Every year the same question: New Year's resolutions or rather not? The feeling of leaving the past behind you in the new year gives us reason to make a fresh start. The most popular New Year's resolutions most certainly include "eating more healthily", "losing weight", "becoming a fitness ace", etc. To make sure these are successfully put into practice this time, and also upheld in the long term, we have outlined the most important tips for you.
Intentions and habits
Changing a habit is a challenging task. So take a different approach for 2019, and bid farewell to any overly ambitious expectations.
Write down specific targets rather than vague intentions, such as "eating more healthily" or "going running more often". What does "a healthy diet" actually involve for you? Do you eat too little fruit and vegetables, too few whole-grain products and thus too little dietary fibre? Do you want to increase your intake of vegetable protein? What target in terms of sports and fitness do you want to achieve? Try to think about your lifestyle.
The path to a balanced diet
For a varied and healthy diet, your daily menu should include 5 servings of vegetables, pulses and fruit (3 servings of vegetables and/or pulses and 2 servings of fruit). The Austrian Nutrition Society recommends a daily intake of at least 30 g of dietary fibre, a minimum of 1.5 L of water, 3 servings of dairy products, 1-2 tablespoons vegetable oil, nuts or seeds – in short, a varied and enjoyable diet.
Nutrition – increasing dietary fibre
Dietary fibres are indigestible nutritional components, found mainly in plants. The components get into the large bowel undigested, and are broken down by intestinal flora bacteria. They thus have a positive effect on digestion. But they also serve other important functions: longer satiation, improvement of the blood sugar level, strengthening the conjunctive tissue and lowering the cholesterol level. Food rich in dietary fibre includes whole-grain products & whole grains, pulses (beans, lentils, peas), nuts & seeds and vegetables & fruit.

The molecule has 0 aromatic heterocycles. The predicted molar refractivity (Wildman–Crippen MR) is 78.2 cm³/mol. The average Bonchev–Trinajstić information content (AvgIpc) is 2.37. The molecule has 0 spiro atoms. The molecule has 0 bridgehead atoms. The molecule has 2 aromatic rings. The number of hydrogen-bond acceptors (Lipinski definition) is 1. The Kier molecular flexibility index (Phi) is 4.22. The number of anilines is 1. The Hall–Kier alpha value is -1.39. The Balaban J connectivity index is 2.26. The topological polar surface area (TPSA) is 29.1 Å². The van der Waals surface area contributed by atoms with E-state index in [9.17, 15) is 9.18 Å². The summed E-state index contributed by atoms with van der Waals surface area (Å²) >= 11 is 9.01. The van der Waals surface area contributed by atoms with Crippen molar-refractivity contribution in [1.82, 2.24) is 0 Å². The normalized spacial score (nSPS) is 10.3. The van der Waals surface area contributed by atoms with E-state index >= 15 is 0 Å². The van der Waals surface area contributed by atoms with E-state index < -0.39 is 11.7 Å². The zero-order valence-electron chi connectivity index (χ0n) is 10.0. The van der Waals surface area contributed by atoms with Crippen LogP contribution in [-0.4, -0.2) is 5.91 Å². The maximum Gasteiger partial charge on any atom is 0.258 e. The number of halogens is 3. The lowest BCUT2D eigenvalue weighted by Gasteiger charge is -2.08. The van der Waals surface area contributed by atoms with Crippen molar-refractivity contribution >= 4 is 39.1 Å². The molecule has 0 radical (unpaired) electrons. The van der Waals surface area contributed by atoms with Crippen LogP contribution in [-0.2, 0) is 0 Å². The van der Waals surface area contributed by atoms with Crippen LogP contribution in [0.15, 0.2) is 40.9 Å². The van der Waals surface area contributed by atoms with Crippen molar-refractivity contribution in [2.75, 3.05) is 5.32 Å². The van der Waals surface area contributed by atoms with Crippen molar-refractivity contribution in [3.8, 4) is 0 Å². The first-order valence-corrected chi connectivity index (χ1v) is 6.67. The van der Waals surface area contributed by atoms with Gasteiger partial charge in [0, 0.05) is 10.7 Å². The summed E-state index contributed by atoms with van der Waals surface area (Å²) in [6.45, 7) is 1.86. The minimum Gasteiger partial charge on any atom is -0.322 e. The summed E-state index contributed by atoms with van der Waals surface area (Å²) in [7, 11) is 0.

When increasing the intake of dietary fibre, some caution is necessary. The daily intake quantity should only be increased slowly and sufficient fluid intake (min. 1.5 L) also be ensured.
Tips for covering your intake of dietary fibre:
Wholemeal: when choosing bread, pastries, noodles and such, pick the wholemeal variety. Wholemeal bread such as Dinkelix spelt wholemeal bread or Vegipan®, a vegan wholemeal bread, score with a high ratio of wholemeal. Actipan® was developed especially for athletes and active people and offers a high content of protein.
Salad: if your plate still lacks sufficient vegetables, combine a side salad to go with it.
Fresh fruit and vegetables (instead of Smoothies): thanks to the ratio of peel, fresh fruit and vegetables contain more dietary fibre and vitamins. The sugar ratio is lower.
Seeds & nuts: are rich in vitamins (in particular vitamin B), protein and dietary fibre – also ideal as a topping!
More vegetable protein
For the new year, many people want to replace the ratio of animal protein in their diet with vegetable protein. You'll find tips for this in this article.
Exercise & sports
Exercise increases your fitness and performance, makes you more motivated and is good for your mental health. Incorporate plenty of exercise into your daily routine. Take the stairs instead of the lift, walk on foot instead of taking the bus for just one stop. Adults should get at least 150 minutes (2 ½ hours) per week of medium-intensity exercise or 75 minutes (1 ¼ hours) per week of high-intensity exercise, or a combination of both. Your schedule should include strength training involving all major muscle groups on at least two days a week.
Don't make too many resolutions at once and concentrate on just one thing - but with more focus and consistency. Once the new resolution has established itself as a habit, you can set yourself a new target. This is how to achieve a better lifestyle step-by-step in the new year.
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